Post-lockdown sales spikes: How can grocery retailers prepare?

We’re all too aware of the challenges that retailers faced, observes Kris Hamer, VP Research, in keeping up with demand as fears of COVID-19 gathered pace. Pictures in the media depicting empty supermarket shelves were shared far and wide.

Retail Insight’s analysis was first to argue that significant increases in customer numbers and a few extra items in each basket was the primary cause of empty shelves against the popular narrative of widespread panic-buying. 

In most part, retailers have managed to recover their stock positions on core items. This has not been easy, as they’ve also had to deal with new trading requirements and constraints, new instore processes, thousands of additional staff, and many more customers. We’re sure that grocery retailers need all the help they can get on forecasting, availability, minimising waste and markdown, shrink and optimisation of their resources, to manage their ongoing operational response.

In that spirit, we analysed data from thousands of grocery stores in China. This analysis revealed that we should expect further sales spikes when countries emerge from lockdown. Here we provide the findings and next steps to help grocery retailers to prepare.

Manage Constraints on Retail Space

Having managed the physical challenges in store, future risks to trade is a matter of stock availability.  The answer seems simple. Just build up enough stock of the right lines and hold it ready for another potential sales spike.  But stores rarely have enough space either in the backroom or shop floor to store excess stock over and above the volume needed to satisfy regular customer demand.  Hiring shipping containers to expand warehouse space is another option – but there is a worldwide shortage of these too.  That’s just considering the physical space limits.  Add the implications of holding excess stock on labour productivity, which is already under pressure due to absenteeism. Widescale bulk storage at stores doesn’t seem sensible, even if it’s deliverable.

Prepare for Post-lockdown Sales Uplifts

For all the constraints outlined above and others, we believe grocery retailers should focus additional stockholding on specific sub-categories that have shown to increase sales post-lockdown significantly.  Our consistent experience of commercially available forecasting solutions is that they will not, and are designed not to, respond immediately and wholly to spikes in demand.

Taking anonymised data from thousands of retail stores trading in China, we have identified the top departments which significantly outperformed after lockdown, compared to average sales over the four weeks before lockdown, as shown below:



From over 35 departments, eight stood out as requiring the most intervention in the ordering system to provide for good availability post-lockdown.  Discretionary categories increased sales significantly, such as with Horticulture, Sporting Goods and Beauty.  Food to Go was also considerably higher, most notably in convenience stores as consumers returned to work. Large out of town stores maintained their sales growth position post-lockdown as basket sizes remained large. Smaller stores located in metropolitan areas had a slight decline in sales as customer traffic switched to larger stores.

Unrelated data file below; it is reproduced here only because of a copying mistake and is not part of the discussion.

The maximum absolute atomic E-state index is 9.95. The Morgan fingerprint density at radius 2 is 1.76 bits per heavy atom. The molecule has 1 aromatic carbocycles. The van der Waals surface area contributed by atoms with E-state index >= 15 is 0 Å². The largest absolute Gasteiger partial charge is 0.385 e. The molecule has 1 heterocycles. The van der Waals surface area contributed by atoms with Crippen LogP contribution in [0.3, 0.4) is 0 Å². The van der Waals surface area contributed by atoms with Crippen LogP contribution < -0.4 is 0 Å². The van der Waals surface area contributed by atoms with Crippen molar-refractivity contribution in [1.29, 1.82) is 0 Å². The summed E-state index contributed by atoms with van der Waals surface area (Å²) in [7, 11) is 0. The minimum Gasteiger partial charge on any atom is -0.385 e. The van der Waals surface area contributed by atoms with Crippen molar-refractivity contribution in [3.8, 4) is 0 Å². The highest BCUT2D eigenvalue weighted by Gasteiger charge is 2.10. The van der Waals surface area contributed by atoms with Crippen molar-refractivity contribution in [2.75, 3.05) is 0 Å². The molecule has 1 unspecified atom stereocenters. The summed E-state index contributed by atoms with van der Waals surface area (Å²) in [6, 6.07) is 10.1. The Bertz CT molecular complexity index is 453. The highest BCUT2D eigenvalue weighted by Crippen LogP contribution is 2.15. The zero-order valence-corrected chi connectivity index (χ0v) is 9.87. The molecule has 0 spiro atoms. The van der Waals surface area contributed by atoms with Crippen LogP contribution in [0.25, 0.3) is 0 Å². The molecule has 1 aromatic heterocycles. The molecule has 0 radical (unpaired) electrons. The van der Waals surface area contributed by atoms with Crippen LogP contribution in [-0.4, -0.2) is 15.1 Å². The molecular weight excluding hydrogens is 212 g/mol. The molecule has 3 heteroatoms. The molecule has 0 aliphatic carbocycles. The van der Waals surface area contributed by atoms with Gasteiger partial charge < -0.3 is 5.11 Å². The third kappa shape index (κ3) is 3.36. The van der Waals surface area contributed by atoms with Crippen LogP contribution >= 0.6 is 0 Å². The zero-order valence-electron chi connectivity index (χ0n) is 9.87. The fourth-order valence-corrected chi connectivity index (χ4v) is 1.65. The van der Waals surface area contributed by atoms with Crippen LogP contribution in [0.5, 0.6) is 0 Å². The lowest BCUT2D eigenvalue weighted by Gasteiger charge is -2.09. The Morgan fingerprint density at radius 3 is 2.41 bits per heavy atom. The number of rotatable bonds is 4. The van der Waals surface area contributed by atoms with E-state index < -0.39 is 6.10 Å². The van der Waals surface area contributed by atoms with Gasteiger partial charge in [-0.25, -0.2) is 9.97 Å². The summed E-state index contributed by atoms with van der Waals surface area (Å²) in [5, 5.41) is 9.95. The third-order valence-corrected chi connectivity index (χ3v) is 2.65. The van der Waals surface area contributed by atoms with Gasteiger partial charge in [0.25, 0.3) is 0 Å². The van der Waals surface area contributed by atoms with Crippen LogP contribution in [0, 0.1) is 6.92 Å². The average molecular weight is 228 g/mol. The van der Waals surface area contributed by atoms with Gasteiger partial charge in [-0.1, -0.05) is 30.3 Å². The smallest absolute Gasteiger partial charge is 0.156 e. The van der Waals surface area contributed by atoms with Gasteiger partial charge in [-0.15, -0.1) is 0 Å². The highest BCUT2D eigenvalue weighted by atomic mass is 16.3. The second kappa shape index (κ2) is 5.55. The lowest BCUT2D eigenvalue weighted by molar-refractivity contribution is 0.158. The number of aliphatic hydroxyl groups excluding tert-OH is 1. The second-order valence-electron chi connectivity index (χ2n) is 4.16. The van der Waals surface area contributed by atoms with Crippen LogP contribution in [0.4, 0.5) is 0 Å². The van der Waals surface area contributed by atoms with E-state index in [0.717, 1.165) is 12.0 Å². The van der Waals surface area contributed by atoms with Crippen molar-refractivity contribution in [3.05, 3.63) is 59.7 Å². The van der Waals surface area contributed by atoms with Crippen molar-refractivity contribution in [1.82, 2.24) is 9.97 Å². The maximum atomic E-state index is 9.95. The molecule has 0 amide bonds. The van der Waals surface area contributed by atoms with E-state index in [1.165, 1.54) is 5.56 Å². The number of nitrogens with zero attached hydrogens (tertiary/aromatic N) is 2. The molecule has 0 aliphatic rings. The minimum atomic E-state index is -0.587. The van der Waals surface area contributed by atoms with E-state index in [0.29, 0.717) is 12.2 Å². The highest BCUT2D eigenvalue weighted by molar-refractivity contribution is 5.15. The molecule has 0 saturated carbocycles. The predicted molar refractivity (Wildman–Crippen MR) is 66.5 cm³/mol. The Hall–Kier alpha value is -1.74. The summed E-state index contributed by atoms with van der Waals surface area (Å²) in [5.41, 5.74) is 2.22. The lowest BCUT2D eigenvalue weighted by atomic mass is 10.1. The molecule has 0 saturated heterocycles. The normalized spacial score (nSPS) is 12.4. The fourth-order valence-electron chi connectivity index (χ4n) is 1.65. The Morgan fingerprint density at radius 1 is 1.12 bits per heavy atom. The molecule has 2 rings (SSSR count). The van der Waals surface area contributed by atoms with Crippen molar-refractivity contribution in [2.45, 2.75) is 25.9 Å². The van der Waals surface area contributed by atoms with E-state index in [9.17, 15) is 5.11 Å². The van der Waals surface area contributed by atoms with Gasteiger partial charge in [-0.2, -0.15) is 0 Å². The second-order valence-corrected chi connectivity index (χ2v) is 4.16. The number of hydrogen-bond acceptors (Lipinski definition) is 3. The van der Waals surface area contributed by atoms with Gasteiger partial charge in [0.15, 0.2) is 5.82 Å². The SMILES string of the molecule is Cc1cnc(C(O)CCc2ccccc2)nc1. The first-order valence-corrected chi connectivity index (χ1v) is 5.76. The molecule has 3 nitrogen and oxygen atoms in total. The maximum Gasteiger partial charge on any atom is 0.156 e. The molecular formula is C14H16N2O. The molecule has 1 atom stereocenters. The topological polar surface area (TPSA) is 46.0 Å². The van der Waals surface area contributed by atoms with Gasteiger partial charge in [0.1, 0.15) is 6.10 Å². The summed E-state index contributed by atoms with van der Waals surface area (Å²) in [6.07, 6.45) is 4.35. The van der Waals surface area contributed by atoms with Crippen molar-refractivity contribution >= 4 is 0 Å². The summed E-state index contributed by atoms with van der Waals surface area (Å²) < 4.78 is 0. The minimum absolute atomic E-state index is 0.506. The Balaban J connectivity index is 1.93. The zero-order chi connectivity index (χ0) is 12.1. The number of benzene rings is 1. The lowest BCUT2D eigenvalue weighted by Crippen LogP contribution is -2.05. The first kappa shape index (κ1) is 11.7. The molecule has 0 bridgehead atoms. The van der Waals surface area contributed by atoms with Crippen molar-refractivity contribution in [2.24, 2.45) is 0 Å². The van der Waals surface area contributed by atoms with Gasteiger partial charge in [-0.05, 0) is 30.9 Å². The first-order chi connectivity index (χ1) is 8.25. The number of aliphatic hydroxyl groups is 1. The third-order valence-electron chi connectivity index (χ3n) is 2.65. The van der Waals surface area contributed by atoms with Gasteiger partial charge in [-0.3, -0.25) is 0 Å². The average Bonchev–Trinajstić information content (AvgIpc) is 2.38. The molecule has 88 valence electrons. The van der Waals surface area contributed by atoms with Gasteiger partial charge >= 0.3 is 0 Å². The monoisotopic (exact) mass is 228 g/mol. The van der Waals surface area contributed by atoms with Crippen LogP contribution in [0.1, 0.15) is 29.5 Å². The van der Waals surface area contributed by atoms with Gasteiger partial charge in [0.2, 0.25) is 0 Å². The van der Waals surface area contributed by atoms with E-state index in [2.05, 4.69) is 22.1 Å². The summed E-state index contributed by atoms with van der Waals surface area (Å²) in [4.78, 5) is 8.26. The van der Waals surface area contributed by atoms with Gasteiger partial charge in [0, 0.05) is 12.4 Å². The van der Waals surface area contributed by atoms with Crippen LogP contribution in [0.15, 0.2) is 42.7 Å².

Retailers achieve these sales uplifts by holding reserve stocks well above the forecasted sales.  The forecast responded over four weeks, and retailers slowly reduced the reserve stocks from week four post-lockdown.

Focus on OSA and Sales

At first glance, sales uplifts like this would be cause for celebration.  However, they hide a mixed picture of on-shelf availability.  Despite sales uplifts averaging 41% over these departments, availability ranged from -2.7% to +0.6% versus pre-lockdown levels.  Any in negative territory indicates lost sales, and so grocers should pay special attention to stock levels on Horticulture, Produce and Heath & Wellbeing.

Of course, a key watch-out is that our findings from China may not generalise over time or space.  However, as we know from the first assault on retailers’ supply chains, customer demand can change quickly and without warning.  Looking back at last week’s or even yesterday’s sales won’t provide the answers.  However, we hope that by providing this analysis of our best view of the future, albeit imperfect, provides a basis to make better stockholding decisions over the coming weeks.

Written by Dr Kris Hamer

Kris works with clients to unlock value from data - with particular focus on driving sales and availability, reducing waste and optimizing store assortments. He has a Ph.D. on Retail Performance & KPI linkage at Tesco from Henley Business School, and a first-class degree in Management from the University of Reading.